Historical Changes in Large River Fish Assemblages of the Americas

Detection of Temporal Trends in Ohio River Fish Assemblages Based on Lockchamber Surveys (1957-2001)

Jeff A. Thomas, Erich B. Emery, and Frank H. McCormick

doi: https://doi.org/10.47886/9781888569728.ch22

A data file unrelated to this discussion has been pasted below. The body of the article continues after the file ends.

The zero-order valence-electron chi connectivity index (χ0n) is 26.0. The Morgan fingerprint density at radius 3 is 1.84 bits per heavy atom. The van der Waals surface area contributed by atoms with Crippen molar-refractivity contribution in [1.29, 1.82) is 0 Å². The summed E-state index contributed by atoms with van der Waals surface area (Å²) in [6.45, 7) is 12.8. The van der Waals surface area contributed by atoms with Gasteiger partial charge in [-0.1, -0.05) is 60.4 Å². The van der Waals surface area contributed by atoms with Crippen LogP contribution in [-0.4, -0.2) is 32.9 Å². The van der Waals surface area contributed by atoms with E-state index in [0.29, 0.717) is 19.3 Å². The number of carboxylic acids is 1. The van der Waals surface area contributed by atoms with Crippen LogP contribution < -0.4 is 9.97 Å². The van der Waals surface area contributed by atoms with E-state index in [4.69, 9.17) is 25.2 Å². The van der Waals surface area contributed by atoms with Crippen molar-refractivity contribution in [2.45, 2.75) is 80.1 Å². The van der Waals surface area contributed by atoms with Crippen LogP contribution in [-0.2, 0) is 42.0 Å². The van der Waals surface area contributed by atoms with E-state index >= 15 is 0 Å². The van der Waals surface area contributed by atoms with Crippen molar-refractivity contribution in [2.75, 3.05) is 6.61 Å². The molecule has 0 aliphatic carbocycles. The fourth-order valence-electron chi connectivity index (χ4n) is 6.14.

Abstract.—The Ohio River Valley Water Sanitation Commission (ORSANCO), along with cooperating state and federal agencies, sampled fish assemblages from the lockchambers of Ohio River navigational dams from 1957 to 2001. To date, 377 lockchamber rotenone events have been conducted, resulting in the collection of nearly three million fishes, representing 116 taxa, including 7 hybrids, in 19 families. We observed significant temporal trends in Ohio River fish riverwide at the assemblage, guild, and species levels. Modified index of well-being (MIWB) scores and changes in guild structure indicated significantly (p < 0.05) improving fish assemblages throughout the Ohio River. Quantile regression of the abundance of individual species by year revealed significant declines (p < 0.05) in populations of several pollution-tolerant species (e.g., Ameiurus spp., goldfish Carassius auratus) with time, while some intolerant species (e.g., smallmouth redhorse Moxostoma breviceps, smallmouth bass Micropterus dolomieu, and mooneye Hiodon tergisus) have increased in recent years. In all, 40 of the 116 taxa collected in the lockchamber surveys changed significantly over time. Sixteen species did not change. Sixty species could not be analyzed either because of incomplete data or insufficient abundance. Fish assemblage metrics that would be expected to decrease with improving conditions in the Ohio River (percent tolerant individuals, percent nonindigenous individuals, and percent detritivore individuals) also declined (p < 0.05). These changes coincide with marked improvement of the water quality in the Ohio River over the last 50 years, particularly in the aftermath of the Clean Water Act (1972). Some species and metric responses may also be due to the replacement of the 50 wicket dams by the construction of 18 high-lift dams.